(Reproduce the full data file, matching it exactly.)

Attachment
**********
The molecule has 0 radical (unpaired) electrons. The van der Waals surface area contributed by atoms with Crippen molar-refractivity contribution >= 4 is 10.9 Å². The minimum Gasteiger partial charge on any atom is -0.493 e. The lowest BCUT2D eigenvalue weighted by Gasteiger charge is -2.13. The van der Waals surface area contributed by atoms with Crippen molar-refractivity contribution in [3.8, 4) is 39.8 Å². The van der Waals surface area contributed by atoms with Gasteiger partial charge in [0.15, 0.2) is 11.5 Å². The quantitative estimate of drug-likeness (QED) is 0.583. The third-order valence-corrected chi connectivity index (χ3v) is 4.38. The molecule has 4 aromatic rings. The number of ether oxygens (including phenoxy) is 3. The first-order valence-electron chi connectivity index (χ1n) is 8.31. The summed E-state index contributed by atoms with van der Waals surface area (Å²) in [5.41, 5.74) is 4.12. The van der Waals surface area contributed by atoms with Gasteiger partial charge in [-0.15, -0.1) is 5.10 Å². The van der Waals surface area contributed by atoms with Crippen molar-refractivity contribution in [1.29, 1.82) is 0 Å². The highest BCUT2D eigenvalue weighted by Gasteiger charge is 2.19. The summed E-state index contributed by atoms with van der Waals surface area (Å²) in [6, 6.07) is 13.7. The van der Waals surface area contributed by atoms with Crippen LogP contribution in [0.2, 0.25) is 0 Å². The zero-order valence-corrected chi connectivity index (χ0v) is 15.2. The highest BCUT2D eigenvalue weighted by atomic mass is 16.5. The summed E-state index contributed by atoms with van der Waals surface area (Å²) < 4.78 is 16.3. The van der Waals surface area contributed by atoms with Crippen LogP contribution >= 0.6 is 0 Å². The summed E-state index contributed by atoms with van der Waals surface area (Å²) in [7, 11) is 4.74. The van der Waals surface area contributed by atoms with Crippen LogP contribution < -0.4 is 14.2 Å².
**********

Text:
The molecule has 0 radical (unpaired) electrons. The van der Waals surface area contributed by atoms with Crippen molar-refractivity contribution >= 4 is 10.9 Å². The minimum Gasteiger partial charge on any atom is -0.493 e. The lowest BCUT2D eigenvalue weighted by Gasteiger charge is -2.13. The van der Waals surface area contributed by atoms with Crippen molar-refractivity contribution in [3.8, 4) is 39.8 Å². The van der Waals surface area contributed by atoms with Gasteiger partial charge in [0.15, 0.2) is 11.5 Å². The quantitative estimate of drug-likeness (QED) is 0.583. The third-order valence-corrected chi connectivity index (χ3v) is 4.38. The molecule has 4 aromatic rings. The number of ether oxygens (including phenoxy) is 3. The first-order valence-electron chi connectivity index (χ1n) is 8.31. The summed E-state index contributed by atoms with van der Waals surface area (Å²) in [5.41, 5.74) is 4.12. The van der Waals surface area contributed by atoms with Gasteiger partial charge in [-0.15, -0.1) is 5.10 Å². The van der Waals surface area contributed by atoms with Crippen molar-refractivity contribution in [1.29, 1.82) is 0 Å². The highest BCUT2D eigenvalue weighted by Gasteiger charge is 2.19. The summed E-state index contributed by atoms with van der Waals surface area (Å²) in [6, 6.07) is 13.7. The van der Waals surface area contributed by atoms with Crippen LogP contribution in [0.2, 0.25) is 0 Å². The zero-order valence-corrected chi connectivity index (χ0v) is 15.2. The highest BCUT2D eigenvalue weighted by atomic mass is 16.5. The summed E-state index contributed by atoms with van der Waals surface area (Å²) < 4.78 is 16.3. The van der Waals surface area contributed by atoms with Crippen LogP contribution >= 0.6 is 0 Å². The summed E-state index contributed by atoms with van der Waals surface area (Å²) in [7, 11) is 4.74. The van der Waals surface area contributed by atoms with Crippen LogP contribution < -0.4 is 14.2 Å².